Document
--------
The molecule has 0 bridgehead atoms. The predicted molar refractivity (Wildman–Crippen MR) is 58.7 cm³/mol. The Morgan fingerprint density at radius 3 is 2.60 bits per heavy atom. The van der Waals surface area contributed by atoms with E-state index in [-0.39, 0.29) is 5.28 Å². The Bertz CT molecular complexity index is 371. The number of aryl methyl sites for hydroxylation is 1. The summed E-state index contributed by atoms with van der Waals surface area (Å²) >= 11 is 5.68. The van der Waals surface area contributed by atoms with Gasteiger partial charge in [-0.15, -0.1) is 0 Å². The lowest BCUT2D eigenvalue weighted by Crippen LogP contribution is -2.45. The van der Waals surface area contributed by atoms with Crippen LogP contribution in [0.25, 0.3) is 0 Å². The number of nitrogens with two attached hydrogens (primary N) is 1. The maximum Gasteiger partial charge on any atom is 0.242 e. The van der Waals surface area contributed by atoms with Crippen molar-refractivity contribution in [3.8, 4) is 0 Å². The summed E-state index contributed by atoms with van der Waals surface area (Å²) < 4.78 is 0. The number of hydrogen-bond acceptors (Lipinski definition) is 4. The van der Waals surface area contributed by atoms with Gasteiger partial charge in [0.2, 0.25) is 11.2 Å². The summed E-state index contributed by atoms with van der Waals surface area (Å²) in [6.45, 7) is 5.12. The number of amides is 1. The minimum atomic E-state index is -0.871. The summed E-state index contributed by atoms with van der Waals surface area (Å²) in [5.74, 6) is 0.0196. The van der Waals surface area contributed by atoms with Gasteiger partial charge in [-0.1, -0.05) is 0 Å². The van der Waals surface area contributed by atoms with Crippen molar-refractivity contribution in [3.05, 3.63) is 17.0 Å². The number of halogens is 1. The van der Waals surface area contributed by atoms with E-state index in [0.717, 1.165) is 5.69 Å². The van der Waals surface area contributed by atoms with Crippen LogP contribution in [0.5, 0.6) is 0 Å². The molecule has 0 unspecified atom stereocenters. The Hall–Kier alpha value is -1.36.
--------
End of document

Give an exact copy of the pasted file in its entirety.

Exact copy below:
The molecule has 0 bridgehead atoms. The predicted molar refractivity (Wildman–Crippen MR) is 58.7 cm³/mol. The Morgan fingerprint density at radius 3 is 2.60 bits per heavy atom. The van der Waals surface area contributed by atoms with E-state index in [-0.39, 0.29) is 5.28 Å². The Bertz CT molecular complexity index is 371. The number of aryl methyl sites for hydroxylation is 1. The summed E-state index contributed by atoms with van der Waals surface area (Å²) >= 11 is 5.68. The van der Waals surface area contributed by atoms with Gasteiger partial charge in [-0.15, -0.1) is 0 Å². The lowest BCUT2D eigenvalue weighted by Crippen LogP contribution is -2.45. The van der Waals surface area contributed by atoms with Crippen LogP contribution in [0.25, 0.3) is 0 Å². The number of nitrogens with two attached hydrogens (primary N) is 1. The maximum Gasteiger partial charge on any atom is 0.242 e. The van der Waals surface area contributed by atoms with Crippen molar-refractivity contribution in [3.8, 4) is 0 Å². The summed E-state index contributed by atoms with van der Waals surface area (Å²) < 4.78 is 0. The number of hydrogen-bond acceptors (Lipinski definition) is 4. The van der Waals surface area contributed by atoms with Gasteiger partial charge in [0.2, 0.25) is 11.2 Å². The summed E-state index contributed by atoms with van der Waals surface area (Å²) in [6.45, 7) is 5.12. The number of amides is 1. The minimum atomic E-state index is -0.871. The summed E-state index contributed by atoms with van der Waals surface area (Å²) in [5.74, 6) is 0.0196. The van der Waals surface area contributed by atoms with Gasteiger partial charge in [-0.1, -0.05) is 0 Å². The van der Waals surface area contributed by atoms with Crippen molar-refractivity contribution in [3.05, 3.63) is 17.0 Å². The number of halogens is 1. The van der Waals surface area contributed by atoms with E-state index in [0.717, 1.165) is 5.69 Å². The van der Waals surface area contributed by atoms with Crippen LogP contribution in [0.5, 0.6) is 0 Å². The molecule has 0 unspecified atom stereocenters. The Hall–Kier alpha value is -1.36.